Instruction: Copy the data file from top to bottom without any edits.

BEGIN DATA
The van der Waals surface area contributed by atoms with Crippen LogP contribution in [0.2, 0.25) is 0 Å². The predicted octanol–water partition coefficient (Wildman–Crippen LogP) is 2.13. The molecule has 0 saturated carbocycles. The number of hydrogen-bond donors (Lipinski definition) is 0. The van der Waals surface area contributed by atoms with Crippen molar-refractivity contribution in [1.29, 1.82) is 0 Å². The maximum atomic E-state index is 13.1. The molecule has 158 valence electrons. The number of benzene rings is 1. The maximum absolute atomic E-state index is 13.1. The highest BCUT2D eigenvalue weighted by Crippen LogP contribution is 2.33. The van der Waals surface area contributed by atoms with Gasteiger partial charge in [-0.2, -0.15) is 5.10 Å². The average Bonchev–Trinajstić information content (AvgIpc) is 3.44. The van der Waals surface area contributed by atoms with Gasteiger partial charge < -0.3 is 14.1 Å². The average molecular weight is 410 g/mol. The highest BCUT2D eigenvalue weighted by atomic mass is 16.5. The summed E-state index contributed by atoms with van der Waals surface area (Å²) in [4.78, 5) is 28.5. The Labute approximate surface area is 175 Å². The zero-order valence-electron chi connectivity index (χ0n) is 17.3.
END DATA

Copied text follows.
The van der Waals surface area contributed by atoms with Crippen LogP contribution in [0.2, 0.25) is 0 Å². The predicted octanol–water partition coefficient (Wildman–Crippen LogP) is 2.13. The molecule has 0 saturated carbocycles. The number of hydrogen-bond donors (Lipinski definition) is 0. The van der Waals surface area contributed by atoms with Crippen molar-refractivity contribution in [1.29, 1.82) is 0 Å². The maximum atomic E-state index is 13.1. The molecule has 158 valence electrons. The number of benzene rings is 1. The maximum absolute atomic E-state index is 13.1. The highest BCUT2D eigenvalue weighted by Crippen LogP contribution is 2.33. The van der Waals surface area contributed by atoms with Gasteiger partial charge in [-0.2, -0.15) is 5.10 Å². The average Bonchev–Trinajstić information content (AvgIpc) is 3.44. The van der Waals surface area contributed by atoms with Gasteiger partial charge < -0.3 is 14.1 Å². The average molecular weight is 410 g/mol. The highest BCUT2D eigenvalue weighted by atomic mass is 16.5. The summed E-state index contributed by atoms with van der Waals surface area (Å²) in [4.78, 5) is 28.5. The Labute approximate surface area is 175 Å². The zero-order valence-electron chi connectivity index (χ0n) is 17.3.